Stimulants, Opiates, and College Athletics
What we call the beginning is often the end. And to make an end is to make a beginning.
The end is where we start from.
~ T.S. Eliot
At First, It Was About The Weight For Crew
Edward (Teddy) Teece – From Oakland, California reports here at CBJ on college athletes, stimulants, drugs and the pressures of college team acceptance. His fall from grace started with weight criteria for Lightweight Crew.
Teddy developed disordered eating in conjunction with stimulant substance abuse to keep his weight low enough to be eligible to row at Yale on the Lightweight Crew team. Even after he quit the team, he remained chemically dependent on amphetamines & opioids to barely function and continued to focus on his body as “the only vessel of his identity.” He eventually left school and ultimately found his way into wilderness therapy; this program saved his life and allowed him to (re)connect with his humanity and the natural world.
No Treatment = Treatment Failure
His Special Note for this CBJ/090 Episode: “Eventually, I went back to school and wrote about my experiences and the experiences of half a dozen other student athletes who had struggled with similar challenges. It was remarkably easy to find troubled athletes for interview subjects, and I now understand that there is a broad-based problem with our collegiate athletic system.”
Tune in for Teddy. This dimension of college athletic success isn’t pretty.
On Coming Back
Now he’s a staunch supporter of increased awareness of college substance abuse connected with athletics.
Teddy Teece: The Reality of College Athletics CBJ/090
- I’m passionate to take my lessons from college to American Society [3:45]
- My dream was to row in college at a very high level [10:05]
- Amphetamine tolerance, sleep and starting opiates [14:25]
- I finished up the season with high marks but… [18:50]
- I went to Germany for an internship and found myself in withdrawal [10:20]
- My doctors helped me find treatment through Expedition Therapy [28:42]
- That experience & MTHFR genetic testing at Menningers saved my life [29:57]
- It’s amazing how many people tell me they suffer from similar challenges [44:01]
Teddy’s References & Website:
- National Athletic Trainers’ Association Position Statement: Safe Weight Loss and Maintenance Practices in Sport and Exercise – https://www.ncbi.nlm.nih.gov/pmc/articles/PMC3419563/ J Athl Train. 2011 May-Jun; 46(3): 322–336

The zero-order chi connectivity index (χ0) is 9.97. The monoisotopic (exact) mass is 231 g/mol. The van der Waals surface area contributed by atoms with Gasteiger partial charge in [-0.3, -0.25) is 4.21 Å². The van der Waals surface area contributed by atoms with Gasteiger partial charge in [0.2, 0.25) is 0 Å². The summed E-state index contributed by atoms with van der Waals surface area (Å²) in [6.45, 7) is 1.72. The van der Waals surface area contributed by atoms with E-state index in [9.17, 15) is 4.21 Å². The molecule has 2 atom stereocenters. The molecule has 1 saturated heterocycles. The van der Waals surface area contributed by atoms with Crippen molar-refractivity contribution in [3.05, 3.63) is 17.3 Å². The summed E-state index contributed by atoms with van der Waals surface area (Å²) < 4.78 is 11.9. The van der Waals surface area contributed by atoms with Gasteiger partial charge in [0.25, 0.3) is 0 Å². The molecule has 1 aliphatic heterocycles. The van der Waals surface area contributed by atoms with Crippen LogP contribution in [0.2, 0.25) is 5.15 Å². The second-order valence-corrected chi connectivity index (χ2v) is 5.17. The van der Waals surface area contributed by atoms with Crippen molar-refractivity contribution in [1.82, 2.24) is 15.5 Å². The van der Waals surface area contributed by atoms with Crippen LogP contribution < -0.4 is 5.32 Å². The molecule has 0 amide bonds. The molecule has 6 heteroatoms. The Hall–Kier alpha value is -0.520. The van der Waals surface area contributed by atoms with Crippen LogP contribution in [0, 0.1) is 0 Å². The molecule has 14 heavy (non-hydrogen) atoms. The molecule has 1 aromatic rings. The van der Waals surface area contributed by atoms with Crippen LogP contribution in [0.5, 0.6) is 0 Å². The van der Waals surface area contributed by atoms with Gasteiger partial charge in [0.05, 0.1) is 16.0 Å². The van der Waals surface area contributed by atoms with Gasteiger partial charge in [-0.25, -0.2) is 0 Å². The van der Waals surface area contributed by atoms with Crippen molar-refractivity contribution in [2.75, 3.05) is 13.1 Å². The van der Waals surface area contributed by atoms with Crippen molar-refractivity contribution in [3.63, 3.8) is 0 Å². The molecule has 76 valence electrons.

- Fit Not Healthy – Global Amazon Link – Paperback – October 1, 2015, by Vanessa Alford
- Jucy – His B&B Project in New Zealand
- http://medium.com/@teddyteece Connect with Teddy here for his upcoming book.
Substance Abuse & Recovery: Previous CBJ Interviews
As you well know, every guest here at CBJ reports on their perspective of how to overcome measurable, underlying, overlooked factors that can lead to stigma, dogma, labels and treatment failure. These CBJ Episodes focus on new self-management perspectives. See the references in the show notes at each of these pages.
- Scott Stevens – Alcohol, Biology & Recovery – http://corebrainjournal.com/009
- Dr. Anthony Mele – Neurobiology of Recovery – http://corebrainjournal.com/077
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Until next time, thanks so much for joining us here at CBJ again. Have some feedback you’d like to share? Leave a note in the comment section below. If you enjoyed this episode, please share it using the social media buttons you see at the bottom of the post.
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In closing, if you have any questions, drop a comment on any posting here at CBJ, and I’ll get back to you. This discerning show of world-class experts is here for you, your families, and your clients – to tighten the dialogue for more precise answers.
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Special thanks to Teddy for joining me this week. I look forward to our next travels together.
Next CoreBrain Journal Guest
091 Maureen Fura – Produced, wrote and directed, Dark Side of the Full Moon, the first video documentary to expose the lack of care when new motherhood crashes into mental illness in the United States. Her movie has served as a catalyst for social change, inspiring communities to action in closing the gaps in care for women suffering from a maternal mental health complication like pregnancy and postpartum depression with other troubles such as anxiety and psychosis. Communities have reported increases in funding, the creation of new perinatal specialist positions, changes in behavior from care providers, hospital policy changes, increase in provider training, a decrease in stigma, and residency and university programs creating curriculum improvements that match this estrogenic epidemic of misunderstanding and misinformation. This Episode and her new movie is a game changer.